Again, just my thoughts, but i do appreciate your stance.

Andy said...

I respect your stance as well. I agree that tolerance and freedom to make the choices that comprise one's lifestyle are important. What I can't understand is why I either can't communicate to you or you don't care that there are more liberties denied by legalizing same-gender marriage than otherwise. The acceptance and tolerance you seem to advocate is only a one-way tolerance. If you had 6 children, and you were going to let them define what it meant to be your child, then what would you do if 5 of them said that they wanted it to mean what it had always meant, but one said that it should mean that you stay out of his room, you provide cigarettes for him to smoke in his room if he so desires, and that you provide him the option of not going to school, what would you do? Would you define the relationship the way that your 1 child said?

Remember, you can't have two definitions. Defining the relationship the way your one child wanted to define it would respect the desires of that one child, but it would trample the rights of the others.

Prop 8 is the same way. Voting no on 8 would be a vote for one-way tolerance. Homosexuals already have the right to pursue their lifestyle free of any prejudice or sanction. Like that one child in my example, a yes vote on 8 is saying to those who choose the same-gender lifestyle that they are welcome to live that way, but we're not going to change the definition for everyone else.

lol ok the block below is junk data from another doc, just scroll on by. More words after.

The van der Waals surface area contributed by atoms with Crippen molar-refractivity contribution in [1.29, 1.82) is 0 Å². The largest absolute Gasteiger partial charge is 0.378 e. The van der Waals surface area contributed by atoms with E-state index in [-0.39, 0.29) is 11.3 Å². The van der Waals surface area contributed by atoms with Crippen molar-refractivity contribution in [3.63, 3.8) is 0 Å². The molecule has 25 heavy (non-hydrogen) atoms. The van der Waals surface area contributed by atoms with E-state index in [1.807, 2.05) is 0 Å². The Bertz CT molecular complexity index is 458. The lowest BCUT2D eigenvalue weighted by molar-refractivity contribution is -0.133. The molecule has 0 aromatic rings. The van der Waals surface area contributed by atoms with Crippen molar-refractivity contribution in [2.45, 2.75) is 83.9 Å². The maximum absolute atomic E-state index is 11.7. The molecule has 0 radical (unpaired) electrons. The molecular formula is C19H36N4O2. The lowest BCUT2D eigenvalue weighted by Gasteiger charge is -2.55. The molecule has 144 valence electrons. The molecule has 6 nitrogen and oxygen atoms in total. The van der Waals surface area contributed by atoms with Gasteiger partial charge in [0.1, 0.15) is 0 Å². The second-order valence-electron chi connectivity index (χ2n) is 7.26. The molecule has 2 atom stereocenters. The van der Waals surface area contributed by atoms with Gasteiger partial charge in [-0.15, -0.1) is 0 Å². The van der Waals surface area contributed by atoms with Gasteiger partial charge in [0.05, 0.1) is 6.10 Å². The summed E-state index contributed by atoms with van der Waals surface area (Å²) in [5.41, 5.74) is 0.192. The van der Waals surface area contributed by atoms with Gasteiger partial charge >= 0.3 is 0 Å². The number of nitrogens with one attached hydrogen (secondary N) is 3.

Anonymous said...

Hello again Andy,

I really do enjoy dueling on this, and find your conviction to be quite admirable.

Your last argument was a bit dizzying but a good one.

In all probability the deviant child #1 would probably start smoking pot, pick up the guitar, become famous and end up supporting the other 5 children:)

all jokes aside i do understand your view, i just believe it to be a bit antiquated, not wrong in any sense, simply antiquated.

at the beginning of the last century no woman in America believed they would every be able to vote or become a high level CEO. 70 years ago no African American would have believed they would be seen as equals, let alone just weeks away from potentially becoming the president of one of the greatest societies in all of human history.

The plight for the gay community is much in the same civil liberties chasm. 70 years ago there weren't too many white fathers who would want their children sitting next to a black child in school... i can only imagine that during the civil rights movements the "save the children" argument was used there as well... it is such a good plan B!

Gay rights are an inevitable truth that we will come to fruition. As for prop 8 being the catalyst... we shall see!

Societies have to adjust for the sake of progression just as there are now Women preachers in church or Black Presidential candidates. And, every time these adjustments reach the tipping point there are advocates and there are opponents.

You keep fighting the good fight, and as for me, I'll watch idly by as it makes no difference to me personally, and well see next month.

Again i respect you greatly Andy, and enjoyed this exchange. Perhaps we can match wits again in the future.

My Very Best Regards!